Friday, November 20, 2009

Report from ... Mazel Wines Tasting – November 11, 2009

There was a time when the words ‘kosher’ and ‘wine’ didn’t mix. Even to this day, to some kosher wine means sweet sacramental wines, while to others, it means wines of an undrinkable nature, especially if you grew up with the stuff. While today there are still some real stinkers out there that’ll make you gag as you choke them down – the most notable fault is that the wine doesn’t taste like wine; on the other hand, there are also some very good wines and wineries that are putting out, not just drinkable kosher wines, but would be considered good wines even if they didn’t have the crutch of a ‘kosher’ label on them (the standard for kosher wine seems to be lower because of its undrinkable reputation – it’s as if kosher wine was invented so that the Jews could punish themselves). Tonight we were here to debunk that myth, a tasting of Mazel Wines wines (kosher wine agent) – a free for all tasting and a sit down portion, where we learned what it is that makes a wine “kosher”, the evening was led by wine writers Sheila and Irv (no last names mentioned to protect the innocent).

Sit Down Tasting …
8 Wines made up this part of the evening: 3 whites, 3 reds and two sweet bubblies. The whites included a Gruner Veltliner (Austria), a Pinot Grigio (Italy) and a Chardonnay (Israel). Hands down it was the Italian Cantina Gabriele 2007 Pinot Grigio ($18.35) that was the best of the white bunch – green apple, grapefruit/citrus, nice acidity and a long finish.

The red wines poured during this segment of the evening were: a Chianti (Italy), a Pinot Noir (Austria) and a Merlot (Israel) … I’m impressed here once again by the Italians, who seem to be doing it right. Cantina Gabriele (once again) 2007 Chianti ($18.35) was fruit forward with black cherry, vanilla, spice and had a lovely cherry finish.

The 2 bubblies were sweet versions, one from Austria, the other from New York State. Another no brainer for the tongue here, the New York wine won, Armon Sparkling – ($13.20) made from the much maligned Concord grape. Sure it’s a sweet wine with grapey flavours, but everyone needs a little sweetness in their lives and this wine really provides it.

Other Highlights …
During the walk around portion I encountered a Hafner Zweigelt ($13.95) that was a light and refreshing red, kinda like Pinot Noir without the earthy quality. Speaking of light, the third wine, from Italian producer Cantina Gabriele, that I tried was a very refreshing Moscato ($16.15) … it tasted like Moscato should, and that’s not some kosher-wine-pass I’m giving it, it was really very good – but you have to like Moscato; I do.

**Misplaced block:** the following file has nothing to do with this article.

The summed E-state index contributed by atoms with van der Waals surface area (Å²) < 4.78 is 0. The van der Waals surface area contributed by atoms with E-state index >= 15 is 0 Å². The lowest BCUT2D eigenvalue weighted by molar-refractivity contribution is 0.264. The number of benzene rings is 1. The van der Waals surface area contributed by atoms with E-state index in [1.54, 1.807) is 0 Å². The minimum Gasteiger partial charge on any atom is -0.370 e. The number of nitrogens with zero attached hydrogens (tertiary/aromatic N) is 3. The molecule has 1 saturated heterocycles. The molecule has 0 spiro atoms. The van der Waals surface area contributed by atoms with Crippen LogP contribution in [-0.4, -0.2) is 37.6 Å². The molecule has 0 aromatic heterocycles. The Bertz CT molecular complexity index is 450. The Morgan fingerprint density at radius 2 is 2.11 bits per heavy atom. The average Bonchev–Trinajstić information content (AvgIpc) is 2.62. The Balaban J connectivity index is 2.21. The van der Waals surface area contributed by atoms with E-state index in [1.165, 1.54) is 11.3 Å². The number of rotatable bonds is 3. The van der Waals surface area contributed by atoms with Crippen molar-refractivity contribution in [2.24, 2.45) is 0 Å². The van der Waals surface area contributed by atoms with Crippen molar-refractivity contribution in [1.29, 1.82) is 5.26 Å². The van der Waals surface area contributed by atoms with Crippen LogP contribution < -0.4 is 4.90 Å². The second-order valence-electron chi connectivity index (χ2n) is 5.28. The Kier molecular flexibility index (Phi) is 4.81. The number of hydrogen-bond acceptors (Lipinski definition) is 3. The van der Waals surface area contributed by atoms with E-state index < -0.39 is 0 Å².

Finally, there was one Teperberg 1870 wine to try, and two representatives from the company on hand – there ought to be a rule in the wine business that states: the number of people from a winery should never out number the wines being poured. This winery had a story to tell and plenty of interesting wines were listed, and even on display (full bottles) but the corks were never pulled, nor were the wines tasted – a shame and a pity. One can assume from the name that Teperberg has been around since 1870 (but don’t quote me on that). The wine I tried was a tepid Late Harvest Riesling ($20.65 – 375ml), that someone forgot to chill, it had great tropical fruit with a sweet vanilla creaminess to it derived from the minimal barrel aging put on the wine (3-4 months of new and used oak); I suspect this wine would have been better chilled because it was quite good at room temperature.

It’ Not That Easy Being Kosher …
Rabbi Tzvi Heber gave a brief talk about Kosher wines and how they should be made … he did mention in his remarks that making wines kosher is a very “sensitive, tedious and difficult process.” But it seems that some wineries are getting the hang of making good wines within the confines of the rules of kashruth. It’s still hit and miss, but I’m glad to see that the hits really are hits and not just wines on a some kind of must-have-kosher-day-pass to the table.

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